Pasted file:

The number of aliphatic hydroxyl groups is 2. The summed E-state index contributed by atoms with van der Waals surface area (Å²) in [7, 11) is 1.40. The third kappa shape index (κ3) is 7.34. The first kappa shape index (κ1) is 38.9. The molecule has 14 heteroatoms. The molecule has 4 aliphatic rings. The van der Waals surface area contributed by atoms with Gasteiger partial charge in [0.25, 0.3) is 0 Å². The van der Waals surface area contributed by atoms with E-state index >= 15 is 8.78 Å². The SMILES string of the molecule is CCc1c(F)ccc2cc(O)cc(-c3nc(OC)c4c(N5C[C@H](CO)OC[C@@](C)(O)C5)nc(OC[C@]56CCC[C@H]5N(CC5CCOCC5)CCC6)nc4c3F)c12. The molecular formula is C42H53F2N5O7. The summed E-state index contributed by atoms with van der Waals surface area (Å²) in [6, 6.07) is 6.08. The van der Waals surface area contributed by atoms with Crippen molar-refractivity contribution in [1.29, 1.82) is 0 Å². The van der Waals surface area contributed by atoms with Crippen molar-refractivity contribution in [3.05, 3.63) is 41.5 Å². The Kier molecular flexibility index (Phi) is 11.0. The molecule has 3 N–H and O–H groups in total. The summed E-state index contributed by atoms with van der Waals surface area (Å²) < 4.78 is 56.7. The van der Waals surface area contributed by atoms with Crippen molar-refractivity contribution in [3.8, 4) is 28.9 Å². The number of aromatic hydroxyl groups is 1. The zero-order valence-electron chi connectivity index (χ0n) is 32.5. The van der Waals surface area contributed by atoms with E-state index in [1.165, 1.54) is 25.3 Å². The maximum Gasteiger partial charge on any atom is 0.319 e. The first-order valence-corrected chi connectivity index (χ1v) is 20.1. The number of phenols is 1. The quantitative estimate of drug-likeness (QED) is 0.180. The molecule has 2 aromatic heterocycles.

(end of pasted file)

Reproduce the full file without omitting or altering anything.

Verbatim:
The number of aliphatic hydroxyl groups is 2. The summed E-state index contributed by atoms with van der Waals surface area (Å²) in [7, 11) is 1.40. The third kappa shape index (κ3) is 7.34. The first kappa shape index (κ1) is 38.9. The molecule has 14 heteroatoms. The molecule has 4 aliphatic rings. The van der Waals surface area contributed by atoms with Gasteiger partial charge in [0.25, 0.3) is 0 Å². The van der Waals surface area contributed by atoms with E-state index >= 15 is 8.78 Å². The SMILES string of the molecule is CCc1c(F)ccc2cc(O)cc(-c3nc(OC)c4c(N5C[C@H](CO)OC[C@@](C)(O)C5)nc(OC[C@]56CCC[C@H]5N(CC5CCOCC5)CCC6)nc4c3F)c12. The molecular formula is C42H53F2N5O7. The summed E-state index contributed by atoms with van der Waals surface area (Å²) in [6, 6.07) is 6.08. The van der Waals surface area contributed by atoms with Crippen molar-refractivity contribution in [1.29, 1.82) is 0 Å². The van der Waals surface area contributed by atoms with Crippen molar-refractivity contribution in [3.05, 3.63) is 41.5 Å². The Kier molecular flexibility index (Phi) is 11.0. The molecule has 3 N–H and O–H groups in total. The summed E-state index contributed by atoms with van der Waals surface area (Å²) < 4.78 is 56.7. The van der Waals surface area contributed by atoms with Crippen molar-refractivity contribution in [3.8, 4) is 28.9 Å². The number of aromatic hydroxyl groups is 1. The zero-order valence-electron chi connectivity index (χ0n) is 32.5. The van der Waals surface area contributed by atoms with E-state index in [1.165, 1.54) is 25.3 Å². The maximum Gasteiger partial charge on any atom is 0.319 e. The first-order valence-corrected chi connectivity index (χ1v) is 20.1. The number of phenols is 1. The quantitative estimate of drug-likeness (QED) is 0.180. The molecule has 2 aromatic heterocycles.